Bay Ridge Avenue*8,4154,173-50.4%
77th Street*5,7206,746+17.9%
86th Street12,07811,742-2.8%
95th Street6,0905,969-2.0%

* These stations were excluded from our analysis since Bay Ridge Avenue was closed for nearly 6 months. Increases at 77th are due to some Bay Ridge Ave. riders walking to 77th instead, and heavy declines at Bay Ridge Ave. are because it only was open half the year. 86th and 95th street better reflect overall neighborhood trends.

Weekend Ridership (Avg. / Per Day)

Constant weekend shutdowns hurt ridership, even when the trains were running.

During weekends, you can see the result of the still unexplained R Train shutdowns. A staggering 20% of our weekends were affected by full shutdowns in 2017. Still, this is less than the 20-21% declines in actual ridership. The constant shutdowns likely depressed ridership even on weekends where the trains were actually running.

Subway Station2016 Ridership2017 Ridership% Change
Bay Ridge Avenue*8,7194,005-54.1%
77th Street*5,2474,881-7.0%
86th Street12,2639,662-21.2%
95th Street5,5104,361-20.9%

* These stations were excluded from our analysis since Bay Ridge Avenue was closed for nearly 6 months. Increases at 77th are due to some Bay Ridge Ave. riders walking to 77th instead, and heavy declines at Bay Ridge Ave. are because it only was open half the year. 86th and 95th street better reflect overall neighborhood trends.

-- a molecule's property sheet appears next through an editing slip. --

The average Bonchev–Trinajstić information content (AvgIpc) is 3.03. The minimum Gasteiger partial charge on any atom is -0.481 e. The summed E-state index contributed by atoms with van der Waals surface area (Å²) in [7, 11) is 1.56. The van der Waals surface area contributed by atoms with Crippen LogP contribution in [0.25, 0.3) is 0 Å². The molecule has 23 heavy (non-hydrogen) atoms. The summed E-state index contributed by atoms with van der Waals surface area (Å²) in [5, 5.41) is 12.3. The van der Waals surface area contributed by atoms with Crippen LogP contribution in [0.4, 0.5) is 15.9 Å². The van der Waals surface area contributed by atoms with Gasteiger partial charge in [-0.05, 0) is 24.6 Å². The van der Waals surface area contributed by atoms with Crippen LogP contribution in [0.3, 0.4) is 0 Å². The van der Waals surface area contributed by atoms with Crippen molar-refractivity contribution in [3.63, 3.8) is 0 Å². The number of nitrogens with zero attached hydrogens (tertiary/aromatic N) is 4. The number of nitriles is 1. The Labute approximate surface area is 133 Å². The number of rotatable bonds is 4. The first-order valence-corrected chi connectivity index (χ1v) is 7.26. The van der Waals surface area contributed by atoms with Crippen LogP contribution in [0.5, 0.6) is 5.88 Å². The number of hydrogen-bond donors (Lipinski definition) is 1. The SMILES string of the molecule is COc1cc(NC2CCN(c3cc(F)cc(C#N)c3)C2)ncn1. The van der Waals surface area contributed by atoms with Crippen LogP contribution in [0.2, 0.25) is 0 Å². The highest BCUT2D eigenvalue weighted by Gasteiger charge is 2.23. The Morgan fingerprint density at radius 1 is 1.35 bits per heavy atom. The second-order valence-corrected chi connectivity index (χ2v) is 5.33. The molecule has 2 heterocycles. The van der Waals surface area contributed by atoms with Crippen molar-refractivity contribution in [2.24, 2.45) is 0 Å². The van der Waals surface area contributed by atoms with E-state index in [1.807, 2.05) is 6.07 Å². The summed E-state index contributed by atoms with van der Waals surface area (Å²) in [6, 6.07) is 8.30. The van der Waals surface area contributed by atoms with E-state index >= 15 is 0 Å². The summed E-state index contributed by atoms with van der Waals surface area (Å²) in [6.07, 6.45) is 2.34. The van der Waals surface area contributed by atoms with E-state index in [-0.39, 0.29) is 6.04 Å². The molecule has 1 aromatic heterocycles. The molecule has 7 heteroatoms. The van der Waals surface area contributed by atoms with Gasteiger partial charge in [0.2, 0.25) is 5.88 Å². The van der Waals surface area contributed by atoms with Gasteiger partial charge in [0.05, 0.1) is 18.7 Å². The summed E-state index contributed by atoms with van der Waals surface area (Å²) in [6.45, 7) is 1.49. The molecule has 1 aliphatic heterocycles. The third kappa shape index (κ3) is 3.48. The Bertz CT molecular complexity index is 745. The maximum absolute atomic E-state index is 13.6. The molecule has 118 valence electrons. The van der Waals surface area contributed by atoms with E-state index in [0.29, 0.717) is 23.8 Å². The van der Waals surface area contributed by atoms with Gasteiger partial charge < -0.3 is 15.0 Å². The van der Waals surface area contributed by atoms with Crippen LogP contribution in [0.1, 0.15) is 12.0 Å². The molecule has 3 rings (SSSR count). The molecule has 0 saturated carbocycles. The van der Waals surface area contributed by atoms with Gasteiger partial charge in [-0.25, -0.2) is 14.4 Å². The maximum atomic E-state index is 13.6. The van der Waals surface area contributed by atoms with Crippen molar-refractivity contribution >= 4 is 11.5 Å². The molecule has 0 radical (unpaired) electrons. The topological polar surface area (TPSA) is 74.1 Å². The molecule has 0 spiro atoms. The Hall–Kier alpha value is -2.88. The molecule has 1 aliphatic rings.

Bay Ridge Bus Ridership

Weekday Ridership (Avg / Per Day)

Subway riders may have switched to slower but more reliable buses along the R Train route.

Most buses saw moderate decreases in ridership or held steady. The exceptions are the B37 and B63, which run down 3rd and 5th Ave, respectively. Based on the subway data, it seems that some riders fleeing R Train delays and signal problems instead decided to take the bus. The B70 also saw a significant boost (more on that later).

Bus Route2016 Ridership2017 Ridership% Change
B1 (To Manhattan Beach)19,82818,987-4.2%
B4 (To Sheepshead)6,1956,207+0.2%
B8 (To Flatbush)19,61618,981-3.2%
B9 (To Marine Park)14,40414,495+0.6%
B16 (To Prospect Park)6,7396,760+0.3%
B37 (To Downtown Brooklyn)2,3802,558+7.5%
B63 (To Downtown Brooklyn)11,60712,008+3.5%
B64 (To Coney Island)5,7325,273-8.0%
B70 (To Industry City)5,9426,229+4.8%
S53 (To Staten Island)9,3789,136-2.6%
S79 (To Staten Island)11,37811,266-1.0%
X27/37 (To Manhattan)3,1063,041-2.1%